Godwit Days Part II: Birding with Sibley

Just when you think birding life can’t get any better, you go on a trip with David Sibley.

Pay no attention to that shirt.

Pay no attention to that shirt.

He is just as awesome as you think. Son of Yale University ornithologist Fred Sibley, David began watching and drawing birds at age seven. He’s an author (of my favorite bird guide), illustrator, ornithologist, and a down-to-earth nice guy. His favorite birds to draw are warblers. I tried to keep my inner fan-girl in check. (squeee!)

Birding with Sibley

We birded the Arcata Marsh and Wildlife Sanctuary a.k.a. Arcata’s Wastewater Treatment Plant. It’s actually a pretty ingenious system. Part recreation, research, refuge, and part wastewater. Keeping it classy.

Arcata Marsh

The variety of sanctuary habitat is key for birds in this area: freshwater marshes, salt marsh, tidal sloughs, grassy uplands, mudflats, brackish marsh, ponds, etc. Shorebirds especially love it, but the first bird on this trip that caught our attention was the highly vocal Marsh Wren.

Marsh Wren

Sibley explained, though currently considered one species, Marsh Wren populations in the western U.S. are probably a separate species from the eastern populations because of the differences in songs (the eastern birds have about 50 “musical” songs, the western up to 200 “harsh” songs), and their slight variation of appearances.

We continued scanning the marsh and saw a White-tailed Kite, Yellow-rumped Warblers, and a spring of Green-winged Teal. One teal stood out to Sibley as an “intergrade” with both a vertical white bar of the American subspecies, and the horizontal white bar of the Eurasian subspecies.

Intergrade Teal

Half a lifer

In another pond were American Coot, Gadwall, Eared Grebe, and Lesser Scaup. One unusually light-colored scaup was identified as a leucistic female Lesser Scaup. “Leucistic” is partial loss of pigmentation (not to be confused with albinism, a total absence of melanin).

Leucistic Scaup (far left)

Leucistic scaup (far left), normal scaup (far right), Bufflehead in the middle

Apparently, odd-ball birds show up when Sibley is around.

He has a profound scientific understanding the natural world around him. We watched the Least Sandpipers at the edge of the pond, while he described how hormones determine the melanin differences between the birds’ feathers.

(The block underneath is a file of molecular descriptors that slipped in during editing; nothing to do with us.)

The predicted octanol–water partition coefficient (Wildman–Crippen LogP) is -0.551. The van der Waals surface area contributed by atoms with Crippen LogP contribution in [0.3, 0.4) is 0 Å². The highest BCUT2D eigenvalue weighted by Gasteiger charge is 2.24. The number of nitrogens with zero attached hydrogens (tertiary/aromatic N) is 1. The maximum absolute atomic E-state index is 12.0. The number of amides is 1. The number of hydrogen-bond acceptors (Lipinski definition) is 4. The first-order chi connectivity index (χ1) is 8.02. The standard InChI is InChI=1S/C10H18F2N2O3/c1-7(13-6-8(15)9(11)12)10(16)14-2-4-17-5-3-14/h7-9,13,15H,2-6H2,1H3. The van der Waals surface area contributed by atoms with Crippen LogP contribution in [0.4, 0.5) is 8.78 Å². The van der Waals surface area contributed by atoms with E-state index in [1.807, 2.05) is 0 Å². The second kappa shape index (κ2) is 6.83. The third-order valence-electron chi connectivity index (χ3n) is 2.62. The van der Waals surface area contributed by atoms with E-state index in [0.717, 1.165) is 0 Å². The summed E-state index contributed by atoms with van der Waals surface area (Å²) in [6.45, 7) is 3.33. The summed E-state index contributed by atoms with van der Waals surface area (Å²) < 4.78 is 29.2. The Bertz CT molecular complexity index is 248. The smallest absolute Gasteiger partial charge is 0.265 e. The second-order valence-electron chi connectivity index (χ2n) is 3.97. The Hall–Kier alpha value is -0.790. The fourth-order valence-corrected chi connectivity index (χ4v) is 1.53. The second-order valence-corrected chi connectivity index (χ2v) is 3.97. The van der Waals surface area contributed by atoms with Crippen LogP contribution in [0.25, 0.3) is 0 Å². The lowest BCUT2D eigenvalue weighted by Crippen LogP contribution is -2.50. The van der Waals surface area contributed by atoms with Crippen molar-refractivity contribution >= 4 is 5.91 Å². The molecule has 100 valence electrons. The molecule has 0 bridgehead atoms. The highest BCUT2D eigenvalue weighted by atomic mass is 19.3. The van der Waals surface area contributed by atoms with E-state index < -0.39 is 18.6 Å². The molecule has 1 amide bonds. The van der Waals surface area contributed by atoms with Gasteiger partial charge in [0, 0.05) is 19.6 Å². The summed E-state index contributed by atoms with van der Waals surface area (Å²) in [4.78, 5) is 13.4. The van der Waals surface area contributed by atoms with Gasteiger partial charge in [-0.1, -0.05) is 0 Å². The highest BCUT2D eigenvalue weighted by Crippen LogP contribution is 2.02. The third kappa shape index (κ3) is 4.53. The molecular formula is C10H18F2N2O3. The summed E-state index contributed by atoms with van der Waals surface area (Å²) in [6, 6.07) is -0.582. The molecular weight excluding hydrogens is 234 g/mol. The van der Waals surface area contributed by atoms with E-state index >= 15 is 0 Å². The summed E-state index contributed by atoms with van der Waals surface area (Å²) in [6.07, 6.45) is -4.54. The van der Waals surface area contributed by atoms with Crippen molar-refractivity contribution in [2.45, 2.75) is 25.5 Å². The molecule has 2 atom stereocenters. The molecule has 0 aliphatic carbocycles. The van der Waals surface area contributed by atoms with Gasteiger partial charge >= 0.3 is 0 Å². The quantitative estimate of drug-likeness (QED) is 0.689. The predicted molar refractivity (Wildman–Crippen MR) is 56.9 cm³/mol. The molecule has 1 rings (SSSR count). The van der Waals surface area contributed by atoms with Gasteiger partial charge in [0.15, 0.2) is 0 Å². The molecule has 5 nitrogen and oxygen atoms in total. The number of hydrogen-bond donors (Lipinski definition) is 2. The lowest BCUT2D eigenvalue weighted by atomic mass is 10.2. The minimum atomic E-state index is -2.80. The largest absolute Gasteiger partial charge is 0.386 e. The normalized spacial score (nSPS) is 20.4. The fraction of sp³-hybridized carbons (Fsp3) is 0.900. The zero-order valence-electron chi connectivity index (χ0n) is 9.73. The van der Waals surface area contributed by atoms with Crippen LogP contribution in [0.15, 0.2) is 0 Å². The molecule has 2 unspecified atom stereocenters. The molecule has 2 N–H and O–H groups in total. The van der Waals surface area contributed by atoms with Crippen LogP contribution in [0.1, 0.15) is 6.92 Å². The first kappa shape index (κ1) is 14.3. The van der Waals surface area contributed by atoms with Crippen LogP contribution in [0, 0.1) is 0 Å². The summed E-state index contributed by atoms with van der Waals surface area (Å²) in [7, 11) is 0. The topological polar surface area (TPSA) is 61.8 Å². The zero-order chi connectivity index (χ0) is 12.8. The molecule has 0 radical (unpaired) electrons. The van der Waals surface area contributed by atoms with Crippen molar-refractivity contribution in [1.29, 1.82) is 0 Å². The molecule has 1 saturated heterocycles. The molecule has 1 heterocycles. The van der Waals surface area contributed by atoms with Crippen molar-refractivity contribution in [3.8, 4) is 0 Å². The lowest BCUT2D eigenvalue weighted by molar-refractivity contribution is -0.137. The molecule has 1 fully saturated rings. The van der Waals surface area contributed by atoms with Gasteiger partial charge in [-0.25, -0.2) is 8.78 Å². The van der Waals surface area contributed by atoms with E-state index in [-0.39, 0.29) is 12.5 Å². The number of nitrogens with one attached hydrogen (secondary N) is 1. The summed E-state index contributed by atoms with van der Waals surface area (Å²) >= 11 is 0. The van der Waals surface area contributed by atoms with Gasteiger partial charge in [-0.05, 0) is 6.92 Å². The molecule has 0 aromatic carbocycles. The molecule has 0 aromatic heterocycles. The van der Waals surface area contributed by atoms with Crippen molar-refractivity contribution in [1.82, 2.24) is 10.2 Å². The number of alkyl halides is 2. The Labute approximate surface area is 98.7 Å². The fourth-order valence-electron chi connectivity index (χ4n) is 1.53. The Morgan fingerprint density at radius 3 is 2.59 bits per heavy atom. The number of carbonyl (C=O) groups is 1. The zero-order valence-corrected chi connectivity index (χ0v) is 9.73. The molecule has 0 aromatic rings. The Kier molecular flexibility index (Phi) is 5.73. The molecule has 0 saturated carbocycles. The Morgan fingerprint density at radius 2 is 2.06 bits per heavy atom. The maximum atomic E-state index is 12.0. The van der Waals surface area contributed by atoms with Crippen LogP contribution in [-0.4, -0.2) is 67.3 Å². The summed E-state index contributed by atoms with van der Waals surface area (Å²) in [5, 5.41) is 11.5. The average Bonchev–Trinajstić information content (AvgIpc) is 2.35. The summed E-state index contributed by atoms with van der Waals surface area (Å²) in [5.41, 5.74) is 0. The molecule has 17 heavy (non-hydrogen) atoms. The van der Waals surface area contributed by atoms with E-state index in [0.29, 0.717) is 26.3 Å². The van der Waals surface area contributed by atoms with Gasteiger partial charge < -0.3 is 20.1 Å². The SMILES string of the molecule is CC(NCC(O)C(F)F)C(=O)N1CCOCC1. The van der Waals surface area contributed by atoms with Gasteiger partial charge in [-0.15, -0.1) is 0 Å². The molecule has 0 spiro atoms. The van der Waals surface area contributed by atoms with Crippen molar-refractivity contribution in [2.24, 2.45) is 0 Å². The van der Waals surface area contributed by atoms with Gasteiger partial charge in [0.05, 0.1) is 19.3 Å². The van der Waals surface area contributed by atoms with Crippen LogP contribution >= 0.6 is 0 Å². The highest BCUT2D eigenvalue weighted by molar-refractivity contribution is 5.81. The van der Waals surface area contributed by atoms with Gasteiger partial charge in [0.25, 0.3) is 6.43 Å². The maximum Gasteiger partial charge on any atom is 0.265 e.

The bird on the far left has more greyish-whitish edges on its feathers (like winter plumage), and the others have more rufous color and black in the centers of the feathers (closer to breeding plumage), therefore with more breeding hormones. Swoon.

Least Sandpiper

And these birds are Long-billed Dowitchers (not Short-billed) because they are sitting in a freshwater, non-tidal, muddy-bottom lagoon.

DPP_779

Sibley-vision

Sibley-vision is no joke

After lunch near the end of the trip, we spent some time watching a pair of Red Crossbills before finally moving on to book signing and gushing.

So much cheese. Photo thanks to Lee Brown.

So much cheese. Thanks to Lee Brown for the photo.

Sibley Signing

Good birding!

Audrey

Seattle Part I: Reliable Redpolls

A couple of weeks ago, Jen invited me on a birding day trip to Seattle with her and her pups. How could I resist those faces?!

Jake and Ralph

To sweeten the deal, there were life-birds up for grabs. A flock of Common Redpolls was reportedly (reliably) camped out in the birch trees near Green Lake.  Redpolls typically winter in the northeastern portion of United States, so this rarity would be a treat.

Along the way, we checked in on an unusually large group of Redheads at Weyerhauser Pond, just north of Tacoma. My first new bird of the day!

Mostly Redhead

Redhead

We got closer looks of a couple of “brunettes” too.

Pied-billed Grebe

Pied-billed Grebe

Lesser Scaup

Lesser Scaup

The morning temperatures started out chilly, but the forecast promised blue skies, warmth, and sunshine to come. Seattle graciously delivered.

Statues

The Olympics

Why can’t every day be like this?

A quick stop at Green Lake turned up empty for redpolls, so we drove farther north to Edmonds, Washington, with the intent on returning to the lake later in the day.

Edmonds has stellar views of the Olympic Mountains. And some pretty good looks of birds from the shore and from the pier too. Like another life bird for me, the Red-necked Grebe.

Red-necked Grebe

Red-necked Grebe

Some day I’d like to see grebes in their breeding plumage so they can really wow me. Speaking of wows, while walking along the pier we got the best looks ever of this Belted Kingfisher.

Belted Kingfisher

We inched closer.

Belted Kingfisher

I was in shock. I’m pretty sure my jaw was hanging open. Kingfishers usually spook easily, but this one paid us no mind. We watched as she darted in the water, grabbed a fish, and flew to a perch, where she then proceeded to furiously whack the fish repeatedly on a pole.